Trafigura constitutional appeal withdrawn
Barbara Gayle, Justice Coordinator
Lawyers representing Prime Minister Portia Simpson Miller and other People's National Party officials have withdrawn their appeal of a ruling that their constitutional rights will not be breached if they testify in the Trafigura investigations.
Last September, the Constitutional Court dismissed an application challenging an order for them to answer questions on oath, in court, on the Trafigura case.
Attorney, K.D. Knight, who represented the PNP officials in court today says the case was withdrawn because it was weak.
In its ruling last year, the Constitutional Court said Simpson Miller, party chairman Robert Pickersgill, and senior members Colin Campbell and Phillip Paulwell and businessman Norton Hinds failed to prove their arguments using credible evidence.
The Court said there has been no proven or likely breach of any of the constitutional rights alleged to have been infringed by them being required to attend court and be questioned under oath.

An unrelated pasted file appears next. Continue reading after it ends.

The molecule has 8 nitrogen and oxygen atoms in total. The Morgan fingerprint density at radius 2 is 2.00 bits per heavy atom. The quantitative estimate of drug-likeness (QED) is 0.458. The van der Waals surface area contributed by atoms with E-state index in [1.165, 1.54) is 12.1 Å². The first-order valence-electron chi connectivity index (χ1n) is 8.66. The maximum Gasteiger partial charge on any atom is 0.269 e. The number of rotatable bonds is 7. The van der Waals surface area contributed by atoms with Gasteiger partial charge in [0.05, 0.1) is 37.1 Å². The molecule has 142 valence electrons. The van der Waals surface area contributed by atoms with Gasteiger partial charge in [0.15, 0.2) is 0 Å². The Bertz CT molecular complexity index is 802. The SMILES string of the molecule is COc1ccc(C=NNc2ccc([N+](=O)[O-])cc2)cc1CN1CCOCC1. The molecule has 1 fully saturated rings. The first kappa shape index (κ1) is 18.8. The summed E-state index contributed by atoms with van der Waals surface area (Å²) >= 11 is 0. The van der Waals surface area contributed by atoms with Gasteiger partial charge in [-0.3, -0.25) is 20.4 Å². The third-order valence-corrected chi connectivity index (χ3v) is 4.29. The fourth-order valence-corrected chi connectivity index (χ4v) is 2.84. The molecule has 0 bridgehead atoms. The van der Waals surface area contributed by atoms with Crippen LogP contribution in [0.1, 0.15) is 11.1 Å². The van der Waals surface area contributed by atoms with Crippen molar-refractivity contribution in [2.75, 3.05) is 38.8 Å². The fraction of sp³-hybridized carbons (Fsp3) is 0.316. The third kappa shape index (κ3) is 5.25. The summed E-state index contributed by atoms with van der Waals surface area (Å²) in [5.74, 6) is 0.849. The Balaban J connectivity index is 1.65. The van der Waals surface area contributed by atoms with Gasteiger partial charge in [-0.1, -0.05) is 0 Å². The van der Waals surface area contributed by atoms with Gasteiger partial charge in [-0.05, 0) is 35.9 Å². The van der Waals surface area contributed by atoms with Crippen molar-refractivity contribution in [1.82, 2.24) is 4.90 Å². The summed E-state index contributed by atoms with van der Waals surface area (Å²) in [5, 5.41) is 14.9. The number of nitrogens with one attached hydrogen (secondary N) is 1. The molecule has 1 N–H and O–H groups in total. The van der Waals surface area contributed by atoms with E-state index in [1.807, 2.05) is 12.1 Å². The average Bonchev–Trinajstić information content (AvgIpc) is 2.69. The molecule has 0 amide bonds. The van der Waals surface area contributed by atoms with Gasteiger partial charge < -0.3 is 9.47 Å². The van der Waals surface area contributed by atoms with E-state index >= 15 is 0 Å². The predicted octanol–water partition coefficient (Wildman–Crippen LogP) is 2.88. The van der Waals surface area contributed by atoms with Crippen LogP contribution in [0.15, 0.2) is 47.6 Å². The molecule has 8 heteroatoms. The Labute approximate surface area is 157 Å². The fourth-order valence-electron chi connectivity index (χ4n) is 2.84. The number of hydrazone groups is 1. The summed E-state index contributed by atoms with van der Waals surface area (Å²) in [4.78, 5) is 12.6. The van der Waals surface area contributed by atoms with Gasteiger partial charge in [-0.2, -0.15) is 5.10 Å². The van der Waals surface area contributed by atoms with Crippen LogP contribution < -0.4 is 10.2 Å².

Defense lawyers had argued that the PNP members cannot be called upon to give evidence in relation to Trafigura as they have diplomatic immunity.
Meanwhile, Knight says his team is awaiting the legal transcripts to continue its appeal of Supreme Court justice Lennox Campbell.
Justice Campbell had refused an application that the interrogation of party leader Portia Simpson Miller and other party officials be done in a private setting.
Dutch authorities want to question the PNP members about a $31 million donation to the party by Dutch company Trafigura Beheer.
It is illegal for Dutch companies to donate to political parties.
At the time of the donation in 2006, Trafigura also had an oil-lifting contract with the PNP Administration which formed the government.
WATCH: GLEANER MINUTE